When it comes to cardio, our legs help big time in getting our heart rate up. But what do you do when you can no longer move your legs but still crave that “cardio high?”
You don’t give up, you just get creative.
Millions of other wheelers and I have done this, determined to keep our hearts in the best shape possible for as long as we can.
You don’t have to push yourself into oblivion to keep your heart rate up, either. No, there are better options for your joints that are easier for all types of disabilities.
For a healthier heart and better overall blood flow, not to mention burning calories, here are six guaranteed ways to get that ever-so-important cardio while sitting down, without moving your legs to boot.
Latin-inspired aerobics done to a high-tempo song, Zumba is a dance incarnation of aerobics that’s taken the country by storm. Wheelers are loving this aerobic workout, too. There are several videos online showing how it’s done, but all that’s required while sitting down is simply modifying the leg moves to be done by the upper body.
Sometimes it’s not an easy modification when both the arms and legs are required for certain moves, but all you have to do is modify them the best you can (I promise the Zumba teacher won’t yell at you). If you do this for 60 minutes and keep a steady pace, you can burn almost 500 calories.
Ever since I heard David Bowie urged his supermodel wife Iman to get into boxing, I’ve been a fan of the activity. I’ve found it to be a surprisingly effective cardio workout even in a wheelchair. I didn’t think it was going to be effective, but after a few right hooks and left jabs, my heart was about to pound out of my chest.
Sure, I had to put on my chest strap so I wouldn’t lose my balance, but it was worth it. Many boxing schools will happily train you if you love it, but if you want to do it on the cheap, you can box using the Wii.
On the sports game that comes with the Wii, there’s a boxing game that’s really easy to do even if you’re a quadriplegic and can only use your arms partially. Play that for 60 minutes and you’ll be set, burning around 350 calories.
A cardio option while sitting down that costs a bit more, the arm bike is a classic way to get cardio that really works well, too. Many rehab centers have one, and they may even let you use it after you are discharged. Some hospitals even offer health passes for working out in their rehab centers.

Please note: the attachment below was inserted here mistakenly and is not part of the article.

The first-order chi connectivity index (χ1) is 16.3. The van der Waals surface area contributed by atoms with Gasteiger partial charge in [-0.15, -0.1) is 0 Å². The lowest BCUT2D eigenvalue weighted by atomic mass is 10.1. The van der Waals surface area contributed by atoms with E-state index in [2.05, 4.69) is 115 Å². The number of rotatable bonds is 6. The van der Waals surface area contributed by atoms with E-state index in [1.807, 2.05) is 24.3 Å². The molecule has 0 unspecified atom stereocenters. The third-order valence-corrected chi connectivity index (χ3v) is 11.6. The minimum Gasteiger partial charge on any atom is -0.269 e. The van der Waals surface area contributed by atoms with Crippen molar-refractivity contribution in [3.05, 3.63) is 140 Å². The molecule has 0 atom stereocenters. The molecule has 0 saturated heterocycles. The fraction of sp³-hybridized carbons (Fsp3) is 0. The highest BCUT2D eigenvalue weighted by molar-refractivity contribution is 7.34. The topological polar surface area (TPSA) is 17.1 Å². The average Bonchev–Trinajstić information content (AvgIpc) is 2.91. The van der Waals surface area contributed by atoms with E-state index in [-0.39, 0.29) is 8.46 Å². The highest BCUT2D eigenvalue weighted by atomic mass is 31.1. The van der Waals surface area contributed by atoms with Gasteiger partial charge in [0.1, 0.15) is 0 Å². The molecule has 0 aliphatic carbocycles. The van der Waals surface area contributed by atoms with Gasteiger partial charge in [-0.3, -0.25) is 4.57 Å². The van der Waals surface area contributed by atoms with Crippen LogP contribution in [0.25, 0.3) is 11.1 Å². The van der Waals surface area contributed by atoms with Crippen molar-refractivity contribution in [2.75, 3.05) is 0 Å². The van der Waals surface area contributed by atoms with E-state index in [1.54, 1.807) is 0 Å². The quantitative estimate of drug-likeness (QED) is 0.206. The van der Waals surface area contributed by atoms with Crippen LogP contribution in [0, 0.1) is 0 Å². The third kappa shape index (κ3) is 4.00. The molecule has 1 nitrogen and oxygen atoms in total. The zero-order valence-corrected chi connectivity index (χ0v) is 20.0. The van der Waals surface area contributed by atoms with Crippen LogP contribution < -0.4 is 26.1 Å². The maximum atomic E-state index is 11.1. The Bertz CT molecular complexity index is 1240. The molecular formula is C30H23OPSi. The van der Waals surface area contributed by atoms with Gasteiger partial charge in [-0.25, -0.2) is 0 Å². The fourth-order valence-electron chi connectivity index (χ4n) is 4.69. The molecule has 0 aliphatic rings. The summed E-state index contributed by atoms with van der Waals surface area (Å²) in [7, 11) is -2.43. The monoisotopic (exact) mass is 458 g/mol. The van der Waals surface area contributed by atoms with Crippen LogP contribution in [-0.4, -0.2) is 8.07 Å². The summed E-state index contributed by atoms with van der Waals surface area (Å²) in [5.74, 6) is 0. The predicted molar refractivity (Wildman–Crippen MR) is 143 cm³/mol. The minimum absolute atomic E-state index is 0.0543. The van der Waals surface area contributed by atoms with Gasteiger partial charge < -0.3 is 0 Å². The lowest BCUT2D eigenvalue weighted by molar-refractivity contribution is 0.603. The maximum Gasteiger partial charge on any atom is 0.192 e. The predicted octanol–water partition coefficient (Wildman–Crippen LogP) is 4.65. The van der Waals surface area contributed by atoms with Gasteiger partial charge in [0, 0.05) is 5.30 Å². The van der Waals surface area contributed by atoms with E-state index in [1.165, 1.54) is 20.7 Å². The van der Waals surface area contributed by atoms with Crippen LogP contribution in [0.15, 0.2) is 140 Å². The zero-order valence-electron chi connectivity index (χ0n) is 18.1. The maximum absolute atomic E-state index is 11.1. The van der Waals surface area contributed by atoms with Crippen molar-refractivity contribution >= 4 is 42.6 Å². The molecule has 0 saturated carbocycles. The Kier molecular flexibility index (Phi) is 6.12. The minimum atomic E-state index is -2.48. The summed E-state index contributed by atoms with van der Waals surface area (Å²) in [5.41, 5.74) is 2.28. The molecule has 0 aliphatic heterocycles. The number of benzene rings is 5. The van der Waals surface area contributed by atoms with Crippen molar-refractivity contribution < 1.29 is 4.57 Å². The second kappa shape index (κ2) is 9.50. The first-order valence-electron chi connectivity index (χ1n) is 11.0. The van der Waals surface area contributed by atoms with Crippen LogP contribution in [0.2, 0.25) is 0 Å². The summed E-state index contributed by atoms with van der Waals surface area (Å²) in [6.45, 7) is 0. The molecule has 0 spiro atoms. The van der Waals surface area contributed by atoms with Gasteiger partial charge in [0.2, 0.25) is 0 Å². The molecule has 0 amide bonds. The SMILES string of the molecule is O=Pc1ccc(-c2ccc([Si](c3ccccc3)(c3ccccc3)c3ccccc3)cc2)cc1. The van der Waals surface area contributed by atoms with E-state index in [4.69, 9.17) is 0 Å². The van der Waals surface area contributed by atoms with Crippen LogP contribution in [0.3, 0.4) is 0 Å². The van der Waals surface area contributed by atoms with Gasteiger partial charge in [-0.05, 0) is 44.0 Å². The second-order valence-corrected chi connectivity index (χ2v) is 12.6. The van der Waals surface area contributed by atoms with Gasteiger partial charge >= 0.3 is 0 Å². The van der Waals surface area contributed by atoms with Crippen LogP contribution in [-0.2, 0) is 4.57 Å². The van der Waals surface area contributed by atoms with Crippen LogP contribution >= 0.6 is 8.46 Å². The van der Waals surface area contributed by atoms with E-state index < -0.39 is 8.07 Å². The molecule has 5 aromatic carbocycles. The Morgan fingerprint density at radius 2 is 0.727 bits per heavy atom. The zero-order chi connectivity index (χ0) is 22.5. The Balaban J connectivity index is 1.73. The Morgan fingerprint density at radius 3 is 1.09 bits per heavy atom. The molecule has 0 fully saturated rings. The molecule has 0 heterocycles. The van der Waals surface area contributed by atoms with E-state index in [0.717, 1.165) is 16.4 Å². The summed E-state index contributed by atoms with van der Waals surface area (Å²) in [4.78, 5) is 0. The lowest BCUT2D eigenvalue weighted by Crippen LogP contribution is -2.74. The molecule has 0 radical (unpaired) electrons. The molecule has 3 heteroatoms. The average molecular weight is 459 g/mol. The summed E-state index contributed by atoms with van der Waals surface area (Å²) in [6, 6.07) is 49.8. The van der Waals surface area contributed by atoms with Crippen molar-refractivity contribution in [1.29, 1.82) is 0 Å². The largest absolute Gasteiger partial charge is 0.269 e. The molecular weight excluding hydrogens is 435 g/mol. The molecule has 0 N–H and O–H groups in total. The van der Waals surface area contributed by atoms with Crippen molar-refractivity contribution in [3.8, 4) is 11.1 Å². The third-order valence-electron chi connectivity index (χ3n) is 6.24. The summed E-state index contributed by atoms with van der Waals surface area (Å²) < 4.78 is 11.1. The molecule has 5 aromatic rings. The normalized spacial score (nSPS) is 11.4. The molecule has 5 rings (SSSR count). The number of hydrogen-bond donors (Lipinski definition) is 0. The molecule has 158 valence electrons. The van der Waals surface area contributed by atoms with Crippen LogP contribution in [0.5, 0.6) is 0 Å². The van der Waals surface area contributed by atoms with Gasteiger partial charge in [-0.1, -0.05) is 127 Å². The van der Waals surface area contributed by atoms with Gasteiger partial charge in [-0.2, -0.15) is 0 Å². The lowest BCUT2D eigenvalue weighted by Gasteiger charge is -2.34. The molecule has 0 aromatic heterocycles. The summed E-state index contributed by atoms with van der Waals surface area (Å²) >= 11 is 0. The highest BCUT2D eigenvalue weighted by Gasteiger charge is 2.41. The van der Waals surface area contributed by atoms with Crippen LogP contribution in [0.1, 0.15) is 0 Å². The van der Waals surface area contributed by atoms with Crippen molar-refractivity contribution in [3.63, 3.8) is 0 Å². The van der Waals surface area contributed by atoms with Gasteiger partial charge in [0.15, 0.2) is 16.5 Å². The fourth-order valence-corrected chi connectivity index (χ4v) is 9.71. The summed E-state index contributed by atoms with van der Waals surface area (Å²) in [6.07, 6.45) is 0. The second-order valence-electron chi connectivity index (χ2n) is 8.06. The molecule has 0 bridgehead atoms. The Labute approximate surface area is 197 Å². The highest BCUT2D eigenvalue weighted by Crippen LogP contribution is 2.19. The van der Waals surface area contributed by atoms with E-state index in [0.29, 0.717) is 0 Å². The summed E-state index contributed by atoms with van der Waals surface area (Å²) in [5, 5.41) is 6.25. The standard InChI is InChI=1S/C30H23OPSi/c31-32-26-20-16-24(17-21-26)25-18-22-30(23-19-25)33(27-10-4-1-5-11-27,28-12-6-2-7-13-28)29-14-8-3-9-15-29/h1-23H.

This cardio option is one of the best, helping you burn 600 calories an hour. If you want one for yourself, however, they sell mini-tabletop options for $40 plus. Here’s a great option.
The Vitaglide may be one of the best cardio machines ever made for a wheelchair user. Shaped like a V, this machine has you pull up into the V, then grab onto the handles that slide back and forth along each section of the V. With a very smooth gliding motion, this workout is awesome on the joints yet gives you a serious cardio workout.
The one drawback to this machine is that it’s not easy to find; the manufacturer isn’t making them any longer, but they can be found for sale by owners. An hour workout on the Vitaglide will get you about 600 calories burned, too. Check out this site to learn more.
I’ve been a fan of yoga for several years, and while it’s not intentionally a cardio workout, for many people with disabilities it inadvertently is. To hold some of the poses for even half of the amount of time can be an incredible cardio workout when you have limited mobility.
For example, if you do a session of Vinyasa yoga, you can burn about 400 calories. And doing yoga in your wheelchair is absolutely possible. Here’s a DVD showing how it’s done.
When it doubt, just push
Lastly, if you have no other option, go ahead and push your wheelchair. Doing this for an hour steadily at a casual pace can burn around 300 calories.
Racing chairs are better. And if you’re pushing yourself fast, you double the calorie-burning total. Elite wheelchair racers probably burn the most calories out there among wheelchair users, but it takes a lot of strength to be at their level.
These options are just some of the most popular, but there are dozens of more ways to get cardio while sitting down. Circuit training (where you lift heavy things like kettle balls) is a workout craze wheelers are getting in on now, as well as plain old aerobics and sports like wheelchair tennis and basketball.
Remember, at the end of the day, it’s all about moving what you still can. The golden rule.
How do you get your cardio while sitting down?
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